Thermal care of newborns: Drying and bathing practices in Malawi and Bangladesh

Shane M. Khan, Eunsoo Timothy Kim, Kavita Singh, Agbessi Amouzou, Liliana Carvajal-Aguirre

Research output: Contribution to journalArticle

Abstract

Background Thermal care of newborns is one of the recommended strategies to reduce hypothermia, which contributes to neonatal morbidity and mortality. However, data on these two topics have not been collected at the national level in many surveys. In this study, we examine two elements of thermal care: drying and delayed bathing of newborns after birth with the objectives of examining how two countries collected such data and then looking at various associations of these outcomes with key characteristics. Further, we examine the data for potential data quality issues as this is one of the first times that such data are available at the national level. Methods We use data from two nationally-representative household surveys: the Malawi Multiple Indicator Cluster Survey 2014 and the Bangladesh Demographic and Health Survey 2014. We conduct descriptive analysis of the prevalence of these two newborn practices by various socio-demographic, economic and health indicators. Results Our results indicate high levels of immediate drying/drying within 1 hour in Malawi (87%). In Bangladesh, 84% were dried within the first 10 minutes of birth. Bathing practices varied in the two settings; in Malawi, only 26% were bathed after 24 hours but in Bangladesh, 87% were bathed after the same period. While in Bangladesh there were few newborns who were never bathed (less than 5%), in Malawi, over 10% were never bathed. Newborns delivered by a skilled provider tended to have better thermal care than those delivered by unskilled providers. Conclusion These findings reveal gaps in coverage of thermal care and indicate the need to further develop the role of unskilled providers who can give unspecialized care as a means to improve thermal care for newborns. Further work to harmonize data collection methods on these topics is needed to ensure comparable data across countries.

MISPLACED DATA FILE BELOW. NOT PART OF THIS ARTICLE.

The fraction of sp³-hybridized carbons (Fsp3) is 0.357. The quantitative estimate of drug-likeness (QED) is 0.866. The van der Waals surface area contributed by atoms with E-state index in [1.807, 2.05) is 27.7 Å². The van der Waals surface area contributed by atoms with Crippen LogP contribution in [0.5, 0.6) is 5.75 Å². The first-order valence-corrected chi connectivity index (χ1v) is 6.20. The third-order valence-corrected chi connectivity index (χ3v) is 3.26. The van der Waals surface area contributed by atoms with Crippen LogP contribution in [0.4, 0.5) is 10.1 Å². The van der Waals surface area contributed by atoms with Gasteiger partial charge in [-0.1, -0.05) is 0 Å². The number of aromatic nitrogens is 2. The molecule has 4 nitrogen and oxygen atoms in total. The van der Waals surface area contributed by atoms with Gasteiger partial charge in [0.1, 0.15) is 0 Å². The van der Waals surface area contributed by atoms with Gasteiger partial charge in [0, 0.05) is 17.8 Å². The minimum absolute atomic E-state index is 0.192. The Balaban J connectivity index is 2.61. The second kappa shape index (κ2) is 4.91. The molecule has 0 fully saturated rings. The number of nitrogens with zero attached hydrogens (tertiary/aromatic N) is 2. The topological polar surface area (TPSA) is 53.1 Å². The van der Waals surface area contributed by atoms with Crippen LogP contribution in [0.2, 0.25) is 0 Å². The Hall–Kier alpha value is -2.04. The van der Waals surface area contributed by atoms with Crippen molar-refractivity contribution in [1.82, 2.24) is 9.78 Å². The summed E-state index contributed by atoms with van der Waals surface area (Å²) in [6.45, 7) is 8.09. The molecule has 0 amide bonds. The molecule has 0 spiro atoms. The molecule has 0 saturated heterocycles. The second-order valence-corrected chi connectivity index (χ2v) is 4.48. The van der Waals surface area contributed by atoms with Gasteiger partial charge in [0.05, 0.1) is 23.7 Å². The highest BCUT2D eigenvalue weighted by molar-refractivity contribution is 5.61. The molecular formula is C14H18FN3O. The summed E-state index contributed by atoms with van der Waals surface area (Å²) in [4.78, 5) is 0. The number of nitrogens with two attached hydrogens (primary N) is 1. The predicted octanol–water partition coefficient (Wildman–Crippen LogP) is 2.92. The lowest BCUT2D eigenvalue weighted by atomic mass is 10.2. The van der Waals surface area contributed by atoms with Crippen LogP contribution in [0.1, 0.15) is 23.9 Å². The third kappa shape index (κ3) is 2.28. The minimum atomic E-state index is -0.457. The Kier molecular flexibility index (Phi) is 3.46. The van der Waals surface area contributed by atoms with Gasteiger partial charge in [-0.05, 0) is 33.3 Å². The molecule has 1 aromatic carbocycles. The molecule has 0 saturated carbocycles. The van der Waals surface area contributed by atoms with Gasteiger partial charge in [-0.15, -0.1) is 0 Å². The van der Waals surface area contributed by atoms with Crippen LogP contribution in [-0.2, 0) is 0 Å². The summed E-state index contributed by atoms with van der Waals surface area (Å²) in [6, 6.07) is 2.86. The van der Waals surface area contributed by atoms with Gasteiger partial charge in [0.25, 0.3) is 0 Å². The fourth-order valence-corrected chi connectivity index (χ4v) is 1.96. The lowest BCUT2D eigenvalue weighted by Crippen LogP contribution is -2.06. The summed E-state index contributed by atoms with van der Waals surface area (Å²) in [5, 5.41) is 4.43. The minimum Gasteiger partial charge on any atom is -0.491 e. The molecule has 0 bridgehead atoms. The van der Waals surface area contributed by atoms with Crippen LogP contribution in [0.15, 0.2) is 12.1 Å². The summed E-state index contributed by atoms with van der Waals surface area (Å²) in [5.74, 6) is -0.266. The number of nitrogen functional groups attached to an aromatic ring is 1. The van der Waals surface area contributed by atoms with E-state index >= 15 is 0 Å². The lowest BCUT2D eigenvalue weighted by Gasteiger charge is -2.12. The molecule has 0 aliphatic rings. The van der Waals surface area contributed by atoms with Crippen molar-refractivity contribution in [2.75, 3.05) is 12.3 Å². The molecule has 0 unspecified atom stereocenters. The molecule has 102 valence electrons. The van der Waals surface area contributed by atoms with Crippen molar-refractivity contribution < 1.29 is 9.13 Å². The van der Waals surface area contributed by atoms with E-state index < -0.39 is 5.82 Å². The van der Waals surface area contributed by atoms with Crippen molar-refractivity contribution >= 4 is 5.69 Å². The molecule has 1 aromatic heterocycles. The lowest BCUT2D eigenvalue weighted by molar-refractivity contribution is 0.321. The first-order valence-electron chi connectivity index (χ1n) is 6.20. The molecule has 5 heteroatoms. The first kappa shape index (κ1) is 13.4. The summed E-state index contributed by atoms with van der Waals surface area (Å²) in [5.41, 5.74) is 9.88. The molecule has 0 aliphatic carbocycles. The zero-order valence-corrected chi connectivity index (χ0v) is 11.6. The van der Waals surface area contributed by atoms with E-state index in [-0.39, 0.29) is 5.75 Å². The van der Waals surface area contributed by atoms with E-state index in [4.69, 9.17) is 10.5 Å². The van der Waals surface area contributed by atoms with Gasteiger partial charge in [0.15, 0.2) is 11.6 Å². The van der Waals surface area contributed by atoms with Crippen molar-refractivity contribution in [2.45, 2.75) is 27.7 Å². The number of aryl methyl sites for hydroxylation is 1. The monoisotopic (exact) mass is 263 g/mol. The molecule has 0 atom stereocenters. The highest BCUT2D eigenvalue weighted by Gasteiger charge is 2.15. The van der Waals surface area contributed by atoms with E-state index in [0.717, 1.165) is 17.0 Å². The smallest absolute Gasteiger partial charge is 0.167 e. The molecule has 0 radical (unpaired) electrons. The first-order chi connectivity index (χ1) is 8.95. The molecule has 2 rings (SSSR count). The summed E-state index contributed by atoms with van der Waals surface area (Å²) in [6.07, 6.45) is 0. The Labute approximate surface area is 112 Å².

Original languageEnglish (US)
Article number010901
JournalJournal of global health
Volume8
Issue number1
DOIs
StatePublished - 2018

ASJC Scopus subject areas

  • Health Policy
  • Public Health, Environmental and Occupational Health

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